Based on the bestselling fantasy book series A Song of Ice and Fire by George R.R. Martin – often referred to as “the American Tolkien” – HBO is betting that fans of The Lord of the Rings will come to this for a sprawling, interwoven tale of feuding families, swords, sex, carnage, beasts, frayed loyalties, deception, intrigue and the pursuit of power.
As well they should. Game of Thrones has all the elements that lure viewers to shows like The Sopranos, and Rome. The fact that it’s a fantasy series shouldn’t scare anyone away, because – like Lord of the Rings
– there’s a real allure to costume-dramas that pair dense mythology
with all of the crowd-pleasing elements of war, honor, pride, lust,
power and, yes, even humor. Thrones has all of those in spades
and supports them with exceptional storytelling, strong writing, superb
acting and some stunning visual effects.
Writers and executive producers David Benioff and D.B. Weiss certainly have their hands full dealing with die-hard fans on what they
got right or wrong (or left out or put in that may have not been in the
books), but they have the backing of Martin, who worked closely with
the duo, and that should count for a lot. Perhaps more important to
those people who haven’t read the books or heard much about this series,
Benioff and Weiss kick things off immediately – with action, blood-shed
and eeriness. Director Tim Van Patten creates a
beautiful, haunting, visual template of vast expanses (Northern Ireland,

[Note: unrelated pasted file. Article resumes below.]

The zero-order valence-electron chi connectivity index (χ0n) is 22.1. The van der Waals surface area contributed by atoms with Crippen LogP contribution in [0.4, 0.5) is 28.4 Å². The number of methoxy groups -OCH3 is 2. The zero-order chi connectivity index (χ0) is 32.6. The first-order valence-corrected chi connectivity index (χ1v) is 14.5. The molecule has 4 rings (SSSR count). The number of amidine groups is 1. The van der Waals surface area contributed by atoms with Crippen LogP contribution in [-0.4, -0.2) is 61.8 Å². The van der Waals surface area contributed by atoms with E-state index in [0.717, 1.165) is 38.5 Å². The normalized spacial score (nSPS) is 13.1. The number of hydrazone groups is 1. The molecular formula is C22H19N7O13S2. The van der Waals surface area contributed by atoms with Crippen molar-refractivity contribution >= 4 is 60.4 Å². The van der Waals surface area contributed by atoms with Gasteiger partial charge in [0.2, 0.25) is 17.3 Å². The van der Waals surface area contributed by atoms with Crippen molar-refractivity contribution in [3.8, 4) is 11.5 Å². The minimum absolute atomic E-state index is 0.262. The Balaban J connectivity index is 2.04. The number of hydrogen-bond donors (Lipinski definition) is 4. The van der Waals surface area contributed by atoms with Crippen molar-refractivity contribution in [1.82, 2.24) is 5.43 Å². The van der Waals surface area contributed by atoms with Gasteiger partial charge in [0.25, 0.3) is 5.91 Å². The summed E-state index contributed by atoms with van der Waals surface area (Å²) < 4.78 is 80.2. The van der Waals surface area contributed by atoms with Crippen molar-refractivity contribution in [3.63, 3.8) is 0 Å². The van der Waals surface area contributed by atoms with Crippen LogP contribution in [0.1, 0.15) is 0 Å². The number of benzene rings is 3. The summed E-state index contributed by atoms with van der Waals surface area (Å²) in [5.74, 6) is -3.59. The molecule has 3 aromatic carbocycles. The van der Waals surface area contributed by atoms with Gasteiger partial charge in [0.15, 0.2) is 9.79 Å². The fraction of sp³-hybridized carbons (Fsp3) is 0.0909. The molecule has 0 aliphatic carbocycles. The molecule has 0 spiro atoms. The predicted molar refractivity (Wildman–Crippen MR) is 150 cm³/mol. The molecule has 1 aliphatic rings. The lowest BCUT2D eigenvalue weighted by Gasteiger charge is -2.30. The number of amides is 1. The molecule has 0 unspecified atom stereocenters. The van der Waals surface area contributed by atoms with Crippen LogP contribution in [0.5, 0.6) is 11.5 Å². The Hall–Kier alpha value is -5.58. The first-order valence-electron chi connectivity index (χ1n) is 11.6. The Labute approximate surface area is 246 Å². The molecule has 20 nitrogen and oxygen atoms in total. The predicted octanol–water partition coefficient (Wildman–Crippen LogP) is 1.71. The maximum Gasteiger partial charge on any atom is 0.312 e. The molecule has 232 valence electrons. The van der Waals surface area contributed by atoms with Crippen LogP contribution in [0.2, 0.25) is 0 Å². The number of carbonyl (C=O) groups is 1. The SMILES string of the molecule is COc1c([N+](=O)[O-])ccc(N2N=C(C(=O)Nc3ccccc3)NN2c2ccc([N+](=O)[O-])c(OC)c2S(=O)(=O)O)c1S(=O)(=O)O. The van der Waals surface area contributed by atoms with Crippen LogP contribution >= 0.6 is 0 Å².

Malta), white snow and dark shadows while also allowing the visual
effects to pack a wallop.
That kind of start to the 10-part series was essential because Game of Thrones is a complicated story with numerous characters and a dense, interwoven back-story. Though it demands attention, Thrones
never once bogs down. It’s the kind of drama where, when the first
episode ends, you wish the nine others were immediately available. And
that validates HBO’s notion that television is the perfect medium for a
fantasy series done right. Getting Martin’s Thrones, the gold-standard, could end up landing HBO its next franchise.
Thrones is set in the fictional land of Westeros, where
various clans – or houses -- have lived and fought for generations in
different realms, until the Targaryens invaded and united the Seven
Kingdoms under the Iron Throne. Now, years later, there’s a battle for
There are more than a few unexpected surprises and even humorous detours (mostly provided by Peter Dinklage as
Tyrion Lannister whose whoring and drinking knows no bounds). A great
series should challenge viewers to pay attention, to connect dots and
anticipate connections. Thrones manages a superior complexity
without ever making you think that you’ve lost the connection to the
story. It’s paced with precision and the carefully crafted assemblage of
characters unspools at such a rate that you can keep up while keeping
tabs on their ever changing moods. What that means, essentially, is that there’s a tight grip on the
storytelling and a real understanding of who each person is – traits
that make the complexity easier to bear.
It’s difficult to single out the most accomplished parts of Thrones.
The ambition is immense, the fantasy world exceptionally
well-conceived, the writing and acting elevating the entire series
beyond contemporaries like The Borgias and Camelot, and the visual appeal continues to surprise with each episode. What we have here is the successful pairing of an acclaimed collection
of fantasy books with a television series that illuminates and expands
what’s on the page. I haven't been eagerly anticipating the next episode of a series like this since Rome and Deadwood. The 2nd season has already gone into pre-production, and I can't wait to see the rest of the 1st season. I marvel at the sets, costumes, character development and high production value, I highly recommend it to everyone.